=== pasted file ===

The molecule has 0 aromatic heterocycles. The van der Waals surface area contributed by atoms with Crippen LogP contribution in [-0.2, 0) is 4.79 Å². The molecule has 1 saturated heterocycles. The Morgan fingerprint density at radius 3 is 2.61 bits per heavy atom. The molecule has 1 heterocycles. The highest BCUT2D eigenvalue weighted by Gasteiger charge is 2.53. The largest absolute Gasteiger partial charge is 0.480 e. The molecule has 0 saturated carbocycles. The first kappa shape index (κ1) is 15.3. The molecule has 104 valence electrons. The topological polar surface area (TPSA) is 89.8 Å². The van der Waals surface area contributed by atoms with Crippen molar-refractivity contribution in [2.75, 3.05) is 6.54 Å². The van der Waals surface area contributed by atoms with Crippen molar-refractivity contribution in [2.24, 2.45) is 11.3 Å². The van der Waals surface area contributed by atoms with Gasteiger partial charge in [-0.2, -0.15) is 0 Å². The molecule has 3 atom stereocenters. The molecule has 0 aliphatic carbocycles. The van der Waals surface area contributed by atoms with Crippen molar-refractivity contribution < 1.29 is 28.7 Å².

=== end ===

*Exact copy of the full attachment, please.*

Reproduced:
The molecule has 0 aromatic heterocycles. The van der Waals surface area contributed by atoms with Crippen LogP contribution in [-0.2, 0) is 4.79 Å². The molecule has 1 saturated heterocycles. The Morgan fingerprint density at radius 3 is 2.61 bits per heavy atom. The molecule has 1 heterocycles. The highest BCUT2D eigenvalue weighted by Gasteiger charge is 2.53. The largest absolute Gasteiger partial charge is 0.480 e. The molecule has 0 saturated carbocycles. The first kappa shape index (κ1) is 15.3. The molecule has 104 valence electrons. The topological polar surface area (TPSA) is 89.8 Å². The van der Waals surface area contributed by atoms with Crippen molar-refractivity contribution in [2.75, 3.05) is 6.54 Å². The van der Waals surface area contributed by atoms with Crippen molar-refractivity contribution in [2.24, 2.45) is 11.3 Å². The van der Waals surface area contributed by atoms with Gasteiger partial charge in [-0.2, -0.15) is 0 Å². The molecule has 3 atom stereocenters. The molecule has 0 aliphatic carbocycles. The van der Waals surface area contributed by atoms with Crippen molar-refractivity contribution < 1.29 is 28.7 Å².